The royal line of Arcadia illustrates the liberation from all attachment and the achievement of equality through endurance, equality embodied by Atalanta.
Atalanta fighting with Peleus – Staatliche Antikensammlungen
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As with Tantalus and Ulysses, it is not possible to determine with certainty the genealogical lineage of the Arcadian Lycaon, especially as several elements converge to suggest that there were actually two characters named Lycaon who were often confused with one another.
The first was a Pelasgian Lycaon linked to the beginnings of the path, son of Pelasgus and grandson of Zeus and Niobe. He offered the flesh of his son Arcas to Zeus as part of a feast, but Zeus brought him back to life. Then Zeus struck Lycaon and his other fifty sons to death with lightening as a punishment for their pride. This Lycaon founded the most ancient city in Greece, Lycosura, which brought together dispersed members of the population.
This symbolises a seeker who has begun to gather his energies towards a single direction (Lycosura, ‘that which flows from the nascent light’), but who offers to the Absolute the realisation resulting from a first luminous opening, erroneously believing that it can ‘nourish’ non duality, which is to say to be of the same nature. The supraconscient puts an end to this mad presumption.
The second Lycaon was the father of Callisto ‘the most beautiful’, a follower of Artemis. He was also the founder of the royal lineage of Arcadia, a province symbolic of the progression on the path which we situate between Thessaly (the province of ordinary seekers), and Elis (the acquisition of Union), which was founded by either Endymion or Aethlius. It must be remembered that the Centaurs had sought refuge in Arcadia after having been driven out of Thessaly; driven out of their usual province, the current state of consciousness, the unpurified vital energies seek refuge within a deeper layer of consciousness, from which they will again be ousted in a more advanced stage of yoga.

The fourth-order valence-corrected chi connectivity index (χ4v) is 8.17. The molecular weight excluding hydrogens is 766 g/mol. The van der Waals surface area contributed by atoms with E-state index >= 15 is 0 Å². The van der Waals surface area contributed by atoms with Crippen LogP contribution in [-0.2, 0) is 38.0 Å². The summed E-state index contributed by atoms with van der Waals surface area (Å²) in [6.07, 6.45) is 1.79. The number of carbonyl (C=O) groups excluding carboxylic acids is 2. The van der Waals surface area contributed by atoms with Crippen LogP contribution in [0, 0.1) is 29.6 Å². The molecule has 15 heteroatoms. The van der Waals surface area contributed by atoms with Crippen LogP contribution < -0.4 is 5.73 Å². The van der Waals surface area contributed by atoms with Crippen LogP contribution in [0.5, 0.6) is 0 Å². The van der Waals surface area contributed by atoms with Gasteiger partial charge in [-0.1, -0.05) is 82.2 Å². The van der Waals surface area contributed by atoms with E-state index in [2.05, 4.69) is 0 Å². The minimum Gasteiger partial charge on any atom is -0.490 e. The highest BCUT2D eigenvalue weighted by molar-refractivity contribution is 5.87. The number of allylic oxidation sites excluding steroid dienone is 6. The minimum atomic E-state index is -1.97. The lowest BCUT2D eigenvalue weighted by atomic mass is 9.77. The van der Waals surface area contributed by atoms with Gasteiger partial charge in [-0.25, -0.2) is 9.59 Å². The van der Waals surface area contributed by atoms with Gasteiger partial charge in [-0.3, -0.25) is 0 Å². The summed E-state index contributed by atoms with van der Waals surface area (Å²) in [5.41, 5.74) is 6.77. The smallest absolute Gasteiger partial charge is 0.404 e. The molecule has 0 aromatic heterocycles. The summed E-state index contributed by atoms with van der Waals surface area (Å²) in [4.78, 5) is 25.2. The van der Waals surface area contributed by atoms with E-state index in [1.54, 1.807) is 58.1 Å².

See Family tree 27
Several elements can be used to distinguish between the two Lycaons, including the presence of Auge, wife of Heracles, and of Atalanta in this lineage, and that of Arcas in the lineage of Taygete. Additionally, the three grandsons of the Pelasgian Arcas were Lapiths (from Thessaly). According to some sources the Pelasgian Lycaon had also fathered a son named Arcas who taught his people how to cultivate wheat (a work on the perfecting of nature), how to prepare bread (making it fruitful), and how to spin wool (preparing the accomplishment of the task, for dress is a symbol of function).
However, in a number of sources Callisto is not related to Lycaon. According to Hesiod she was a nymph, a daughter of Nycteus ‘originating from night’ according to Asius, and a daughter of Ceteus according to Pherecydes. Ceteus signifies ‘the opening of consciousness to a higher level’ which allows a descent into the depths, hence also the sense ‘sea monster’ attributed to his name.
This Callisto would therefore symbolise the results of a deepened work on consciousness.
The name Lycaon means ‘nascent light, that which is obtained by the lower nature as a result of purification. Let us remember that this name is built from the archaic term λυγ, which means ‘the light which appears before dawn’. Associated with the character omega, it indicates an irruption of light in the outer nature rather than in the spirit.
Several versions of the legend of Callisto’s transformation exist, but in this study we will follow the one given by Apollodorus.
Callisto had chosen to hunt the wild animals of Arcadia with Artemis, but Zeus fell in love with her and coupled with her against her will, for she had sworn to remain a virgin. Artemis understood that she was pregnant during their bathing, and turned her into a bear, although it has also been said that it was Zeus who did so to hide his disloyalty from Hera. It is under this form that she gave birth to Arcas.
Hera then convinced Artemis to slay Callisto, or else Artemis did so on her own initiative out of fury that her follower had lost her virginity.
Following her death Zeus took the infant and entrusted him to Maia in Arcadia, giving him the name Arcas. He then transformed Callisto into a constellation, which was named the Great Bear.
According to Epimenides, Arcas had a twin brother named Pan.
Callisto is ‘the most beautiful’, which means ‘the most true’.
This therefore indicates that the seeker has attained a level of reception of truth which allows work to be carried out on the deep nodes of the being through the active force of the psychic (Artemis).
But even if this nascent light of truth cannot be maintained, the fruits resulting from its fertilisation by the supraconscient will bring about an important realisation, that of the beginning of ‘equality’ or equanimity (Arcas is the forefather of Atalanta). This flash of truth will only be possible to maintain as a memory of a light in the spirit, a constellation.
The supraconscient aids the seeker to become aware of the realness of this new aspect of the quest; Zeus named the child Arcas, ‘he who resists and holds firm’ (he who endures).